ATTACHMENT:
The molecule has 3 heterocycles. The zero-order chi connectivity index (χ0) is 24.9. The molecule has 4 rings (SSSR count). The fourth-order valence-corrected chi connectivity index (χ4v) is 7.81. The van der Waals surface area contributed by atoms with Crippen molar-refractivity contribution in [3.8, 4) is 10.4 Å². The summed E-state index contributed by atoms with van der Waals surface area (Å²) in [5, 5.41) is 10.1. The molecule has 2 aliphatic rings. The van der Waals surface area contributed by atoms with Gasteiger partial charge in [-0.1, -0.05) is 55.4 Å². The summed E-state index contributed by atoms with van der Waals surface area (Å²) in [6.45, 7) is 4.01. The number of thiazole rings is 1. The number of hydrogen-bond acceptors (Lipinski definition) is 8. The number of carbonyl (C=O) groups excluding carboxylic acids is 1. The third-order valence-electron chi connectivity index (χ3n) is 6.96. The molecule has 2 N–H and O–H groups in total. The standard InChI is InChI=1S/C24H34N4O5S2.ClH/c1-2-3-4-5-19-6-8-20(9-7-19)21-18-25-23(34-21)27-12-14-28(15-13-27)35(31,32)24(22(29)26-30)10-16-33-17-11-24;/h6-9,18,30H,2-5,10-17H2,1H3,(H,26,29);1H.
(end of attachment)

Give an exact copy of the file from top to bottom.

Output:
The molecule has 3 heterocycles. The zero-order chi connectivity index (χ0) is 24.9. The molecule has 4 rings (SSSR count). The fourth-order valence-corrected chi connectivity index (χ4v) is 7.81. The van der Waals surface area contributed by atoms with Crippen molar-refractivity contribution in [3.8, 4) is 10.4 Å². The summed E-state index contributed by atoms with van der Waals surface area (Å²) in [5, 5.41) is 10.1. The molecule has 2 aliphatic rings. The van der Waals surface area contributed by atoms with Gasteiger partial charge in [-0.1, -0.05) is 55.4 Å². The summed E-state index contributed by atoms with van der Waals surface area (Å²) in [6.45, 7) is 4.01. The number of thiazole rings is 1. The number of hydrogen-bond acceptors (Lipinski definition) is 8. The number of carbonyl (C=O) groups excluding carboxylic acids is 1. The third-order valence-electron chi connectivity index (χ3n) is 6.96. The molecule has 2 N–H and O–H groups in total. The standard InChI is InChI=1S/C24H34N4O5S2.ClH/c1-2-3-4-5-19-6-8-20(9-7-19)21-18-25-23(34-21)27-12-14-28(15-13-27)35(31,32)24(22(29)26-30)10-16-33-17-11-24;/h6-9,18,30H,2-5,10-17H2,1H3,(H,26,29);1H.